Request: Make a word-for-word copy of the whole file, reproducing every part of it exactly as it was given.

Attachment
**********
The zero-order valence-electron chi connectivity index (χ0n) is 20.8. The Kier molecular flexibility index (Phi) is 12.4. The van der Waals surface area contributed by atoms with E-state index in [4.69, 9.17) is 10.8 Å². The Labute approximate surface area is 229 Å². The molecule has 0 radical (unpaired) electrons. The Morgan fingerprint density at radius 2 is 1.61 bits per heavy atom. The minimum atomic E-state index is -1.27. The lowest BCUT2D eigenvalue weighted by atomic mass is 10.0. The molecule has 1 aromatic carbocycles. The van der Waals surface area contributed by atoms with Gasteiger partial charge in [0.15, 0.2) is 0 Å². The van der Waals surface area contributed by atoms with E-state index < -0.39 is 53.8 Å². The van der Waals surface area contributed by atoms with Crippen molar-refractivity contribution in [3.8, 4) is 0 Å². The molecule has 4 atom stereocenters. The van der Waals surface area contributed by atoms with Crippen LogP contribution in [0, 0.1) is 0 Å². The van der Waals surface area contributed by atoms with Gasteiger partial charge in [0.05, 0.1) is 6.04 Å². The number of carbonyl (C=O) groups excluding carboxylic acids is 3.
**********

The zero-order valence-electron chi connectivity index (χ0n) is 20.8. The Kier molecular flexibility index (Phi) is 12.4. The van der Waals surface area contributed by atoms with E-state index in [4.69, 9.17) is 10.8 Å². The Labute approximate surface area is 229 Å². The molecule has 0 radical (unpaired) electrons. The Morgan fingerprint density at radius 2 is 1.61 bits per heavy atom. The minimum atomic E-state index is -1.27. The lowest BCUT2D eigenvalue weighted by atomic mass is 10.0. The molecule has 1 aromatic carbocycles. The van der Waals surface area contributed by atoms with Gasteiger partial charge in [0.15, 0.2) is 0 Å². The van der Waals surface area contributed by atoms with E-state index < -0.39 is 53.8 Å². The van der Waals surface area contributed by atoms with Crippen molar-refractivity contribution in [3.8, 4) is 0 Å². The molecule has 4 atom stereocenters. The van der Waals surface area contributed by atoms with Crippen LogP contribution in [0, 0.1) is 0 Å². The van der Waals surface area contributed by atoms with Gasteiger partial charge in [0.05, 0.1) is 6.04 Å². The number of carbonyl (C=O) groups excluding carboxylic acids is 3.